Grandma and her offspring’s offspring lit out for Classic Movie night at the theater. I get to sit in the backyard, write a column, and watch fireflies.

I recall lying across the hammock with a granddaughter, watching a pair of bats flutter about, hoovering mosquitoes and other such morsels. Granddaughter is all grown up and moved away. Maybe she still watches bats and fireflies.

A feral cat – there are a bunch of them around here – dropped by for a drink from the electric stream, resumed his tour and darn near ran into me. I’d been sitting still and he had other things on his mind, so he didn’t know I was there until he was about six inches from my leg.

Discovering his lapse in situational awareness, he scrambled about halfway across the yard before stopping to look back at me, appearing to be blaming me for his mistake. I’ve met people like that. I guess it’s something else we share with other critters.

Which stirs up some summery memories as I converse quietly with myself, telling me stories I don’t want to forget.

A bunch of years ago, I would have spent a goodly part of the day on the lake. We had a 14-foot aluminum rowboat from which I enjoyed fishing. I always have had an affinity for canoes, so I sat on the pointy end of the rowboat and, substituting an oar for a paddle, negotiated my way among the lily pads, always wondering what treasures lay beneath the crystal clear liquid.

I sometimes wondered what denizens of that world thought of the object floating by overhead, the way I think of airplanes passing over my head. Do fish wonder what worlds exist beyond the banks of the 500-acre lake? Do they look up at the bottom of my boat the way I look at a passing plane, and wonder what holds it up there, where it came from and where it might be going?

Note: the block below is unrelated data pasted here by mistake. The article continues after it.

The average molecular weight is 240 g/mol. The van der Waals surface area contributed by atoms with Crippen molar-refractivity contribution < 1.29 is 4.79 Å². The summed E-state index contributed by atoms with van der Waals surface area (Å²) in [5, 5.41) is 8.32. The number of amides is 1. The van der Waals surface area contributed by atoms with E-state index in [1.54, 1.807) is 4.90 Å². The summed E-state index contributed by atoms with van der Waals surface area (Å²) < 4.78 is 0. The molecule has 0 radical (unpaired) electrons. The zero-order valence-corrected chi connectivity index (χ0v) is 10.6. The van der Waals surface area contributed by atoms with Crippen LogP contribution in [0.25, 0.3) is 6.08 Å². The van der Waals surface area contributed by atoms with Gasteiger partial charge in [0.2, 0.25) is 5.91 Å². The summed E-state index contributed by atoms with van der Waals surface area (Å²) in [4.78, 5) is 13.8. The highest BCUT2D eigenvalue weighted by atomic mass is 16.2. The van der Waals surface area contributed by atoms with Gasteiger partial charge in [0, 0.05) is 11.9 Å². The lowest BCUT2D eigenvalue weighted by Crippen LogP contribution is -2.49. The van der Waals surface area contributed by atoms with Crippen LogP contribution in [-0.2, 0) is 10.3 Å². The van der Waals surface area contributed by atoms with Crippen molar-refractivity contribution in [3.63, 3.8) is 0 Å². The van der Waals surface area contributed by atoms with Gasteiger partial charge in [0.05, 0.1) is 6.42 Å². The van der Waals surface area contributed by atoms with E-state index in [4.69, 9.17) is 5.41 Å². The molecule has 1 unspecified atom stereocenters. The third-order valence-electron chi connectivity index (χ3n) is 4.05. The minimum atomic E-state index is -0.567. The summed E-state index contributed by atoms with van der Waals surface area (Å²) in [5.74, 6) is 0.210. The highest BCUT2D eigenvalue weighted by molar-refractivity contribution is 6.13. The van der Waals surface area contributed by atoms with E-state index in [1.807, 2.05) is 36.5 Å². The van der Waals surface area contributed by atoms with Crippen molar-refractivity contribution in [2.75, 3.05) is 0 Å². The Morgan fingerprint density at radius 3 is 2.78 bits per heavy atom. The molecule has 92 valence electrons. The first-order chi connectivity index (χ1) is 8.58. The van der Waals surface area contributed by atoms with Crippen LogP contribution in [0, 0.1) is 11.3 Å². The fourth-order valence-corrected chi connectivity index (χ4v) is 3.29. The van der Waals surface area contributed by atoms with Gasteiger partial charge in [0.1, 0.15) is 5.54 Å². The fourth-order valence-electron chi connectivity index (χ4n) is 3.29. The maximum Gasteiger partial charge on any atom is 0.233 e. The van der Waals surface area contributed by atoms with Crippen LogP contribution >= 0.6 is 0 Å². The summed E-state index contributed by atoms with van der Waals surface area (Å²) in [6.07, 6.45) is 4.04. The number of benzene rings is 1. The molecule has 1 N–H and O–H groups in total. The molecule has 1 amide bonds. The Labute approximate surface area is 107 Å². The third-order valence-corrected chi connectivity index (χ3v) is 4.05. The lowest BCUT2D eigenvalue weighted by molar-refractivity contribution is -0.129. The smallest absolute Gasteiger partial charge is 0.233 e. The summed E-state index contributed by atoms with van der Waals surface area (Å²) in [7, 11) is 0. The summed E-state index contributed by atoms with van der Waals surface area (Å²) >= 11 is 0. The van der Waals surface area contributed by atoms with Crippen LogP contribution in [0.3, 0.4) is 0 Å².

I now have a canoe and a kayak, but sometimes I just like to find a creek to wade into, to feel the water passing by. I know about the water cycle and water from the ocean returning to the mountains as snow and rain – but questions remain: where did the water come from, really, and are there critters in it with tales to tell about their journey?

I wander in the forest and wonder at the stories to be told by the critters and plants growing there. Trees, we have discovered, talk with each other. They discuss the weather, and last year’s fire season, and warn each other, with varying degrees of apparent effectiveness, of an impending attack by Spruce beetles, Spotted Lantern Flies or drought.

Recently, I have learned of the communications network formed underground by the roots of fungi, which I have been seeking as subjects of photographic art as well as, if one has the confidence of knowledge, food. For instance, I have started consciously looking for Chicken of the Wood.

Someone I met last year gave me a piece to try. I did, and now I want to find more.

Folks might have noticed I rarely specify where I find things. That would take the fun out of the detective work for folks attempting to follow. A big part of the fun of finding things is the finding. Going to a known spot and picking up the booty is like visiting the grocery store. Looking for it is an opportunity to see things I didn’t even know were there. Maybe we will meet in the forest, looking for things we did not know were there.

Thanks for coming along for the trip. Please take a few seconds to share it with friends, and help build our audience. I’ll be forever grateful for the support.